Performance review systems are broken. Deloitte Services conducted a survey and found that 58% of executives felt their system wasn't driving performance or engagement the way it was meant to. To address the problem in their own firm, Deloitte started by looking at the time it spent on performance reviews. Like many companies,it was setting objectives for employees at the beginning of the year, rating people after every project, and convening at year’s end to compare ratings and boil every employee’s contributions down into a single performance number.
That whole process took a lot of time. The grand total was 2 million hours a year. That included time spent completing forms for 65,000 employees and holding countless meetings. And most of that was focused on the outcome of the process instead of performance. There was another problem: Deloitte's needs were evolving so quickly that annual goals couldn't keep up with them.
Managers found that real-time discussions were much more valuable. Yet another challenge was inconsistency in skill ratings from reviewer to reviewer. In 2000, a comprehensive study showed that ratings reveal more about the people who give them than about the people being rated. This made the executives at Deloitte question the value of ratings altogether. They wanted a new system that would make ratings more consistent and accurate; generate timely, tailored discussions; and get everyone focused on fueling future performance instead of assessing the past.
So how did Deloitte tackle that challenge? The next step was to study what separated high- and low- performing teams. Three things mattered most: Coworkers’ commitment to quality, an inspiring mission, and the chance to use your strengths every day. The third one was the most powerful across the organization. Deloitte executives realized they needed to spend more time helping people use their strengths. To do so effectively, they have to collect better data on performance.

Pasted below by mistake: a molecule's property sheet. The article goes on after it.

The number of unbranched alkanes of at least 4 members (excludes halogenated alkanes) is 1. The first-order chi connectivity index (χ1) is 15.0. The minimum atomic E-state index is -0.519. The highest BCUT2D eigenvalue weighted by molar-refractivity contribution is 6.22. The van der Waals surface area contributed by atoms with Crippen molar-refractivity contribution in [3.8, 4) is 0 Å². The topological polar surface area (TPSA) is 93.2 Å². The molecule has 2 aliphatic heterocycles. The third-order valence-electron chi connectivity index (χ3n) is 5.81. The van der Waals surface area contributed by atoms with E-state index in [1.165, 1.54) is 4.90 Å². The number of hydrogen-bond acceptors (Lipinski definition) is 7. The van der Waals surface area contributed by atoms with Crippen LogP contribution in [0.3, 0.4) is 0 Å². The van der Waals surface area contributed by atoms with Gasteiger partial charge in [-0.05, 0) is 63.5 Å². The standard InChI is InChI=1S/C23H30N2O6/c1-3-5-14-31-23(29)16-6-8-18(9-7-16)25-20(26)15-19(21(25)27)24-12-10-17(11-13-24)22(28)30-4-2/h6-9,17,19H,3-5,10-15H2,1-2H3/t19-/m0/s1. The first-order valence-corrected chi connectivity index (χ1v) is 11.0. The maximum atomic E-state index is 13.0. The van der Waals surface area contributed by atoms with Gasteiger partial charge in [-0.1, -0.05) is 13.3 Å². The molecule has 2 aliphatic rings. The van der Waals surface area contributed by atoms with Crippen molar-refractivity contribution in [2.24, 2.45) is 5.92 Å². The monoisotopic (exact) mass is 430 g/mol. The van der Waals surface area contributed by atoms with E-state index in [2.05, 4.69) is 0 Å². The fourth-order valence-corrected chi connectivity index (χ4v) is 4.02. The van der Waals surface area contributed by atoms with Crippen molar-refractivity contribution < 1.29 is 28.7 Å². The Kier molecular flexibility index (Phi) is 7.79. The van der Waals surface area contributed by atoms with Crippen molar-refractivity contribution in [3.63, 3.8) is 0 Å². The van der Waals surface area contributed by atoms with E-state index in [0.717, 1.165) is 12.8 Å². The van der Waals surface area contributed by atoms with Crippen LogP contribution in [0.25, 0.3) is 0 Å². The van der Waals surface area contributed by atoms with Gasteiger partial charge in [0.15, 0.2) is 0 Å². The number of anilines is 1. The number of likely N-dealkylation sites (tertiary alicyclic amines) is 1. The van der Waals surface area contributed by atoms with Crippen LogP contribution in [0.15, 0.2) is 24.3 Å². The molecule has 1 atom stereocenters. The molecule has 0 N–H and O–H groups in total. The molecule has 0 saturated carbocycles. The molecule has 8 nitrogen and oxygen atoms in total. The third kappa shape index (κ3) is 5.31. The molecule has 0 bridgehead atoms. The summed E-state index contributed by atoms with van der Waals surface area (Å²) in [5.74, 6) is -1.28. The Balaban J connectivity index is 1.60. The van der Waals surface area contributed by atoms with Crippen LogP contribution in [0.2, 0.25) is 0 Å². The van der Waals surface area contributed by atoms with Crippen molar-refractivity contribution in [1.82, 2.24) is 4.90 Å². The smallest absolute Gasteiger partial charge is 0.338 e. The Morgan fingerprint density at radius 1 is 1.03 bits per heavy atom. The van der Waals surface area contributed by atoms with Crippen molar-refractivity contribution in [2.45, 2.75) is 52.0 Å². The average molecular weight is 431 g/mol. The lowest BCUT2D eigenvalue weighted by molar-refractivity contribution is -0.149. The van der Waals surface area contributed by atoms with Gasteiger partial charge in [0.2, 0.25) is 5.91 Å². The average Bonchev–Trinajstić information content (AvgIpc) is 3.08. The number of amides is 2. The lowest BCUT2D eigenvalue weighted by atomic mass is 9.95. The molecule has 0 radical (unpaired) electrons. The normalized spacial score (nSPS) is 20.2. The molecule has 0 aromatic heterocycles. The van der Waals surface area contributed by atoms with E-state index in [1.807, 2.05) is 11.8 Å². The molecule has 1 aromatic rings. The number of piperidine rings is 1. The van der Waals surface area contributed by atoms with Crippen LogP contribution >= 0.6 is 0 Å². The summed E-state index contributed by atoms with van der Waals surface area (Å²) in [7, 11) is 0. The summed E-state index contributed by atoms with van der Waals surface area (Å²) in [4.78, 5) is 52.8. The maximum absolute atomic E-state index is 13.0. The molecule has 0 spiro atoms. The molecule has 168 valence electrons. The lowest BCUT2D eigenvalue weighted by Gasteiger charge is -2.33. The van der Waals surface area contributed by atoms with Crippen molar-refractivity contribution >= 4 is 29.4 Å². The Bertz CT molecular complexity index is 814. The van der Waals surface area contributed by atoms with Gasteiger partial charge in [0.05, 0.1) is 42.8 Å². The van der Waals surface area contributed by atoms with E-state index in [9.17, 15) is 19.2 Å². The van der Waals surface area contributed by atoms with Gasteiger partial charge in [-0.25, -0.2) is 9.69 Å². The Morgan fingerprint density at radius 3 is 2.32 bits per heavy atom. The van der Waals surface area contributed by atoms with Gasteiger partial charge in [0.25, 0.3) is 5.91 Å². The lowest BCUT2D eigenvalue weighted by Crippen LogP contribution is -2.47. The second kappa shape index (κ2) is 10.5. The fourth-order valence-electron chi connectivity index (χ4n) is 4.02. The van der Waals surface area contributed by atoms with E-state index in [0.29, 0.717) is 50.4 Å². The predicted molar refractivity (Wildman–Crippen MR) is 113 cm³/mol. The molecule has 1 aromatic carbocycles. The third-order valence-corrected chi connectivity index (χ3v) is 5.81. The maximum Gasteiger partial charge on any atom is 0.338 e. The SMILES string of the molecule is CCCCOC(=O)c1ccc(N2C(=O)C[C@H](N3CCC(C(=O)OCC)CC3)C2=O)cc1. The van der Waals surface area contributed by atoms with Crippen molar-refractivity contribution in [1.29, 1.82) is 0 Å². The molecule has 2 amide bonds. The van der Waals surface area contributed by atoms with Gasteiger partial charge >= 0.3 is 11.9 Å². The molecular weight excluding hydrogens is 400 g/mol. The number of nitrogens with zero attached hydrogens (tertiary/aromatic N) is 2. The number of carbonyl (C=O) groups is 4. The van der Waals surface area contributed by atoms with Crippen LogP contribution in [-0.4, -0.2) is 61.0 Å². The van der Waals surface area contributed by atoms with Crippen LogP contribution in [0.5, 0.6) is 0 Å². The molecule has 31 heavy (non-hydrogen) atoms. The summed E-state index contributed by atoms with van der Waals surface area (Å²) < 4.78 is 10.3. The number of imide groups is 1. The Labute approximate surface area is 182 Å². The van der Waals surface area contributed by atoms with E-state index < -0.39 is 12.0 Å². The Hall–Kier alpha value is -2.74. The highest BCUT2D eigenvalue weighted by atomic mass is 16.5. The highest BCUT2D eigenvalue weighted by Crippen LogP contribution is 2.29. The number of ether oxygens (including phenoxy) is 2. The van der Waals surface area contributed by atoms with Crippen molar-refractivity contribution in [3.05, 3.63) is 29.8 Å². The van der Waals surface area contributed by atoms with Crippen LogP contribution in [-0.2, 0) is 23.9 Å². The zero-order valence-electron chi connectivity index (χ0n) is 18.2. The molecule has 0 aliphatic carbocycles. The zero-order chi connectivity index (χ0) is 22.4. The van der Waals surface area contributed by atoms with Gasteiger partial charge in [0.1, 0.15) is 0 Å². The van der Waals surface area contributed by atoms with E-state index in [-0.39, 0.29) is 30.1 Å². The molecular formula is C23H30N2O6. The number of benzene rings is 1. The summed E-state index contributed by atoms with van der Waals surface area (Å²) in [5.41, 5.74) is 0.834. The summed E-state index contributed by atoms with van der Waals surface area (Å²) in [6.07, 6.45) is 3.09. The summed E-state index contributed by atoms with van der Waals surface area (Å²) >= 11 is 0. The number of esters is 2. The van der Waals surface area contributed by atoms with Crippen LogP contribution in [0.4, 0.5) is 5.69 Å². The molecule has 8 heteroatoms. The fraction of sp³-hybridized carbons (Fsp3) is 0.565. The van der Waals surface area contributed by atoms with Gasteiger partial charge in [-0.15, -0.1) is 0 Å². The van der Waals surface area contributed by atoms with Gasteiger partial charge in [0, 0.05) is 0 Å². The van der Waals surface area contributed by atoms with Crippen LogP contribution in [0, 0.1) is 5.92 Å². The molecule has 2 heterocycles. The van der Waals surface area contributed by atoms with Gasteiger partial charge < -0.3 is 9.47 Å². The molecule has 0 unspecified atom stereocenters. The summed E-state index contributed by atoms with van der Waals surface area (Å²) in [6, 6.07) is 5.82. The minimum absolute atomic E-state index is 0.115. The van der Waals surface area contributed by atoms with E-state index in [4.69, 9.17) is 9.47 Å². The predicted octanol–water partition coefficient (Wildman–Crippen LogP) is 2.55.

With that in mind, they sat down to define three main goals for their new system. The first goal was clear: Allow the organization to reward high performance with raises and bonuses. Most performance management systems do this. But to do a better job of rewarding performance, the company had to see it more clearly. This was Deloitte’s second critical goal. Executives realize that the person with the best view was an employee's immediate team leader.
So they stopped asking multiple people for feedback on each employee - input from the team leader was enough. Deloitte was still concerned about the idiosyncratic ways that people judged the skills of others. So it stopped asking them to assess skills altogether. Instead, it focused on something that people tend to judge much more accurately: their own feelings and intentions toward an employee. Now after every project, the firm essentially surveys leaders about what action they would take with each team member.
Deloitte does this by having leaders respond to for future-focused statements. First, they're asked how much they agree with the statement “I would award this person the highest possible increase and bonus.” This captures views of the employee’s overall performance and value. Next, leaders say how much they agree with the statement “I would always want this person on my team.” This gets out an employee's ability to work with others. Then leaders answer yes or no to two statements: “This person is at risk for low performance” and “This person is ready for promotion today.”